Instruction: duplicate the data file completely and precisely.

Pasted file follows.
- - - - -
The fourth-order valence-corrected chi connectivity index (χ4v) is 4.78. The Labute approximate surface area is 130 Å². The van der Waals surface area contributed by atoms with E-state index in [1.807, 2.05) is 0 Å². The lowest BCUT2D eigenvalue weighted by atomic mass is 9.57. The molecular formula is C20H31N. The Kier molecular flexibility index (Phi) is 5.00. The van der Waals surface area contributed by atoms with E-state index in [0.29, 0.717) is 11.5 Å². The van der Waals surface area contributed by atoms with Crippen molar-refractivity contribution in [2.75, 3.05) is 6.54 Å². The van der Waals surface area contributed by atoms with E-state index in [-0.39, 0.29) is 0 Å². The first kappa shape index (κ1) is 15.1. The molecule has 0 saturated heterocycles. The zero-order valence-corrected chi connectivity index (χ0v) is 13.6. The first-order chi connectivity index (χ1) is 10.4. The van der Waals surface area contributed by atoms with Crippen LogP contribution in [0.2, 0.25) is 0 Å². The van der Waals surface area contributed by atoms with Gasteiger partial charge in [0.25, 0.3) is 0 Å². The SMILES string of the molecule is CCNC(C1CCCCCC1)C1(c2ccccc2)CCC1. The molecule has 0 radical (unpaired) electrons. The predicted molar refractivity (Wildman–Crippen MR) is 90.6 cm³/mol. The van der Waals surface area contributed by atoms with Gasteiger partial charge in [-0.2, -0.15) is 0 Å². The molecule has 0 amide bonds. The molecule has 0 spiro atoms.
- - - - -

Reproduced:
The fourth-order valence-corrected chi connectivity index (χ4v) is 4.78. The Labute approximate surface area is 130 Å². The van der Waals surface area contributed by atoms with E-state index in [1.807, 2.05) is 0 Å². The lowest BCUT2D eigenvalue weighted by atomic mass is 9.57. The molecular formula is C20H31N. The Kier molecular flexibility index (Phi) is 5.00. The van der Waals surface area contributed by atoms with E-state index in [0.29, 0.717) is 11.5 Å². The van der Waals surface area contributed by atoms with Crippen molar-refractivity contribution in [2.75, 3.05) is 6.54 Å². The van der Waals surface area contributed by atoms with E-state index in [-0.39, 0.29) is 0 Å². The first kappa shape index (κ1) is 15.1. The molecule has 0 saturated heterocycles. The zero-order valence-corrected chi connectivity index (χ0v) is 13.6. The first-order chi connectivity index (χ1) is 10.4. The van der Waals surface area contributed by atoms with Crippen LogP contribution in [0.2, 0.25) is 0 Å². The van der Waals surface area contributed by atoms with Gasteiger partial charge in [0.25, 0.3) is 0 Å². The SMILES string of the molecule is CCNC(C1CCCCCC1)C1(c2ccccc2)CCC1. The molecule has 0 radical (unpaired) electrons. The predicted molar refractivity (Wildman–Crippen MR) is 90.6 cm³/mol. The van der Waals surface area contributed by atoms with Gasteiger partial charge in [-0.2, -0.15) is 0 Å². The molecule has 0 amide bonds. The molecule has 0 spiro atoms.